Senior ethnic-Albanian Kosovo government members are prevented from entering the north, though Pristina’s media occasionally floats the idea (most recently proposing a visit by the prime minister, Isa Mustafa). Nor are conditions ripe for conducting a census; Kosovo’s Serbs in the north having boycotted the 2011 headcount, fearing that a reduction in their numbers would reduce their budget entitlements. The north is instead grappling with rather banal problems such as licence plates, ID cards and electricity payments.
Property issues have returned to the fore. Serbian proposals to construct some 300 houses for 1,500 returnees has been described as ‘colonialism’ by Pristina. ‘Sunny Valley’, as the project is called, currently lacks the requisite construction permits from Kosovo’s authorities. Serbia persistently claims that over 200,000 were displaced from Kosovo during and after the war, with few able to return; Kosovo Albanians point out that their own return to the north has been obstructed. Tensions around the issue are resurfacing.
Amid this, relations between Belgrade and Pristina have stagnated. Multiple channels of communication have not evolved, though there is sterling work between the respective Chambers of Commerce. Problems are rarely tackled bi-laterally, but raised to the Brussels-level where they are invariably tied to other more tortured issues. In this sense, the parties’ dependence on Brussels has become paralysing, draining the process of courage and creativity.
The respective prime ministers are unlikely to meet in Brussels until at least the autumn, and the prospect of early elections in Kosovo could stymie any such intentions. Pristina has to contend with mounting opposition to compromises with Belgrade. Then there are the indictments by the newly-established Specialist Chamber that will further poison the atmosphere for dialogue, especially as they pertain to alleged crimes by the Kosovo Liberation Army.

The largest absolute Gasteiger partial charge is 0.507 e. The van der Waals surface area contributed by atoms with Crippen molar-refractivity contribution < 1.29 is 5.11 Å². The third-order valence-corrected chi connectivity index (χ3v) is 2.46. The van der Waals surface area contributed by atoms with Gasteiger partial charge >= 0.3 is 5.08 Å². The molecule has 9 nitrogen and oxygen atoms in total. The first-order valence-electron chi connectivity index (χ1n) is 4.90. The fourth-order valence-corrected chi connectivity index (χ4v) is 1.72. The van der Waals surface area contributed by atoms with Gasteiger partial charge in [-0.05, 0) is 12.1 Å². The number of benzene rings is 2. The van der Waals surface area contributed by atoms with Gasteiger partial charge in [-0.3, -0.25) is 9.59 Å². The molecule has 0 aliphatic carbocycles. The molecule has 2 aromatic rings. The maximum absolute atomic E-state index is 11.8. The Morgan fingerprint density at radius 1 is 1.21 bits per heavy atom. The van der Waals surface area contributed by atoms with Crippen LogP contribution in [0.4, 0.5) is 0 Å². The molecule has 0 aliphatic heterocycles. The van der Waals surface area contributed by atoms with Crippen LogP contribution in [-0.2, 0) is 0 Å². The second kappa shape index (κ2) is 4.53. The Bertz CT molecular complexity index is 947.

Serbia’s prime minister-in-waiting, Aleksandar Vucic, has problems of his own. In the grip of mounting mobilizations by those opposed to the Belgrade Waterfront development and its handling, Vucic postponed planned meetings with EU and US officials. Tabloid newspapers close to Vucic have blamed the West for stirring up the protests. His recent surprise Moscow visit to meet Vladimir Putin has raised the spectre of a more Russian-favourable cabinet being appointed – one that will invariably be more reluctant to compromise with Pristina.
The time has come for the EU’s current high representative for foreign affairs, Federica Mogherini, to reconsider new modalities for revitalising and complementing the Belgrade-Pristina dialogue. Whilst contact between political leaders has become routine, dialogue has not fostered the sort of normalization nearer the ground that was envisaged. The climate and trust for resolving more challenging issues has not emerged. If both Belgrade and Pristina fail to uphold their respective ends of the bargain, then both their European perspectives will suffer. Regardless of Kosovo’s independence, the fortunes of Belgrade and Pristina are inextricably tied.